Netanyahu’s predecessors also used this ploy. Whenever somebody raises the matter of the Israeli-Palestinian conflict and demands that our government start real negotiations, freeze the settlements, dismantle the outposts, release prisoners, end the blockade on the population of the Gaza Strip, remove the roadblocks – the Iranian bomb appears ex machina. No time to think about anything else. The bomb heads our agenda. The bomb is our agenda.

There is a lot of irony in this. Iran has never been the least bit interested in the plight of the Palestinians. Ahmadinejad, too, doesn’t give a damn. Like all other Middle East governments he uses the Palestinian cause to further his own interests. Now he wants to penetrate the Sunni Arab world in order to turn Iran into the dominant regional power. For this purpose, he raises the banner of the Palestinian resistance. But for the time being, he has only succeeded in pushing the Sunni Arab regimes into the arms of Israel.

AHMADINEJAD’S MOST enthusiastic fans sit in the Ministry of Defense in Tel-Aviv. What would they do without him?

Every year, the struggle over the defense budget breaks out anew. This year, with the economic crisis, the debate will be even more acrimonious. Little Israel maintains one of the largest and most expensive military establishments in the world. Relative to the GNP (gross national product), we easily trump the United States, not to mention Europe.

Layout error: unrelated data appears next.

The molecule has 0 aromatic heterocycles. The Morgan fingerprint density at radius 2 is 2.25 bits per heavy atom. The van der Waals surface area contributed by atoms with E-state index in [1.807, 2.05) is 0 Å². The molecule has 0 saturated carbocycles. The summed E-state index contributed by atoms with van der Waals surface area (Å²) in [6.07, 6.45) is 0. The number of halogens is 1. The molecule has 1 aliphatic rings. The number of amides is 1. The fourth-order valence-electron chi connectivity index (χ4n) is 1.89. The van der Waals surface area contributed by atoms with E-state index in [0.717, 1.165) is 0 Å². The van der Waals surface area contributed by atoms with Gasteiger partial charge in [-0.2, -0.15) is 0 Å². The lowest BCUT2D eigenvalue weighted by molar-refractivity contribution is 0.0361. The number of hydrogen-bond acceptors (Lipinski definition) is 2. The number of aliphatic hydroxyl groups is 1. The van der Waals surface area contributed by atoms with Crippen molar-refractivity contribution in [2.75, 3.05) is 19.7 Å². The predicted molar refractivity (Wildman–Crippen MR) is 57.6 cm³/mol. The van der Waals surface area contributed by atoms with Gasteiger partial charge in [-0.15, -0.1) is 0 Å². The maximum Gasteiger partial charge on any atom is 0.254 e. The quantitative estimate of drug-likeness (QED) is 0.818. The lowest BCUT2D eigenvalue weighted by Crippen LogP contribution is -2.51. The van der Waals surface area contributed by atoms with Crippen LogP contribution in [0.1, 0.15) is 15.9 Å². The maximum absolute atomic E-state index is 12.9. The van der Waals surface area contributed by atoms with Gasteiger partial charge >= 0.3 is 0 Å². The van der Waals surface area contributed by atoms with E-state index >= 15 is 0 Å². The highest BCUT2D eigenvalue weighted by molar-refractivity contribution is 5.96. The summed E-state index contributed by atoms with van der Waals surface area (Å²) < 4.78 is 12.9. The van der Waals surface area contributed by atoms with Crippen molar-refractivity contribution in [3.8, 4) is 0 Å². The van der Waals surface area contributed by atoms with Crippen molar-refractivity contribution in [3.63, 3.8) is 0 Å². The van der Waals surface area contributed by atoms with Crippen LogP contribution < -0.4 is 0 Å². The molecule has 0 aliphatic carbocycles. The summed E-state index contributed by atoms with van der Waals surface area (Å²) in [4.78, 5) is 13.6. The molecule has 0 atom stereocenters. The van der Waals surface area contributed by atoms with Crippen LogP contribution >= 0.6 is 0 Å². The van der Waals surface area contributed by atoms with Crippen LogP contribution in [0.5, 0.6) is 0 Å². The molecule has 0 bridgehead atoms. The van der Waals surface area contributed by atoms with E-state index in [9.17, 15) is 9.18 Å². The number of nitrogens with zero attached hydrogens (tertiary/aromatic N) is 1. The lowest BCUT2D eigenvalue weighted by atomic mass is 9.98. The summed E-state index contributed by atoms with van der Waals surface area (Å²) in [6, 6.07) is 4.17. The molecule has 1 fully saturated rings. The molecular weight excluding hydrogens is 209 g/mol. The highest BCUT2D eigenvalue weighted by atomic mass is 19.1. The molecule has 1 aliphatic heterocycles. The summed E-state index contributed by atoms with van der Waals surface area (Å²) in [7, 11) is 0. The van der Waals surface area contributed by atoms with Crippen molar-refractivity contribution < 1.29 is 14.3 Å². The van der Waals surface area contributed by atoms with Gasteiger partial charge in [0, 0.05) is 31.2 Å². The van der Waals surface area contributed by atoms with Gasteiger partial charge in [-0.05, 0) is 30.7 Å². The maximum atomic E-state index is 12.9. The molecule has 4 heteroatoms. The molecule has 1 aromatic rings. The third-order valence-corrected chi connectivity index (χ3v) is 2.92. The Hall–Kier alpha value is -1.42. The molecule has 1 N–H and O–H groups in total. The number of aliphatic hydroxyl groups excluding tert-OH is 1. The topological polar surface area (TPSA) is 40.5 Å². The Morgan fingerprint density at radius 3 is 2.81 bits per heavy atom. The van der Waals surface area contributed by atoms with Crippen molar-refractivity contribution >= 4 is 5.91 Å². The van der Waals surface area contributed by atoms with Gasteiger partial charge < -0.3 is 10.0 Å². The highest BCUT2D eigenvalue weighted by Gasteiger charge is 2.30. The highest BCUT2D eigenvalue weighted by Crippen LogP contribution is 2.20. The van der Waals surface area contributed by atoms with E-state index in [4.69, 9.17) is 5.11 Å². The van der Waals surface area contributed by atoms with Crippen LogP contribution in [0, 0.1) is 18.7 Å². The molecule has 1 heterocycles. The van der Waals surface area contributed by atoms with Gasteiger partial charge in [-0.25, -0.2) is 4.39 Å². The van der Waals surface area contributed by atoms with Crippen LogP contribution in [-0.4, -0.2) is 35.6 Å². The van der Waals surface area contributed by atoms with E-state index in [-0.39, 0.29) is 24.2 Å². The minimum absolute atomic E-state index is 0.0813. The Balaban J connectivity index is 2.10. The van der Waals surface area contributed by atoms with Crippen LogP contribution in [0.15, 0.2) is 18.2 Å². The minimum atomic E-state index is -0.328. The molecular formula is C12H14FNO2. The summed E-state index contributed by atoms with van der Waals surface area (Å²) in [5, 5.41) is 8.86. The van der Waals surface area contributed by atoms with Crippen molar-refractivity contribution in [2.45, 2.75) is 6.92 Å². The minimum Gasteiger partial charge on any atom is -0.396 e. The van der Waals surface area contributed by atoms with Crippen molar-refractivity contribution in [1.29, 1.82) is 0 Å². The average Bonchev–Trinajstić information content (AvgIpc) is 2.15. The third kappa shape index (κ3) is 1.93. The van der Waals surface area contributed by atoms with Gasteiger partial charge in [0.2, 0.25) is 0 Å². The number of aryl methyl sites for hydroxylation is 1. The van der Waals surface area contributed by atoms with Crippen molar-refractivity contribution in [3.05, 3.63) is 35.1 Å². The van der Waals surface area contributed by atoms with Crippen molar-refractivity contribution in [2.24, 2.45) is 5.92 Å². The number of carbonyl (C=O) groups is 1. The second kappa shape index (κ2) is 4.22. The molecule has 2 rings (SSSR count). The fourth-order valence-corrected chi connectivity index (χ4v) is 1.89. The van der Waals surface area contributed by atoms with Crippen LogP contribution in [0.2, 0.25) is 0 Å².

Must one ask why? Israel is surrounded by enemies who are plotting to destroy us! True, Egypt is now the most loyal collaborator of Israel, Iraq has quit the game for the time being, Syria has long since ceased to be a threat. Jordan is humble, the Palestinian Authority dances to our tune. It is hard to justify a giant defense budget for fighting little Hizbullah and tiny Hamas.

But there is Iran, thank God. And there is the fearsome Iranian bomb. Here you have an honest to God existential danger. Our Air Force declares that it is ready to take off any day – no, any minute – and eradicate all the many Iranian nuclear installations.

For that they need money, lots of money. They need the most advanced airplanes in the world, each of which costs many, many millions. They need suitable equipment for reaching the targets and fulfilling the task. That is more important than education, health or welfare. After all, the Iranian bomb will kill all of us – including the children, the sick and the underprivileged. (The tycoons may perhaps succeed in getting out in time.)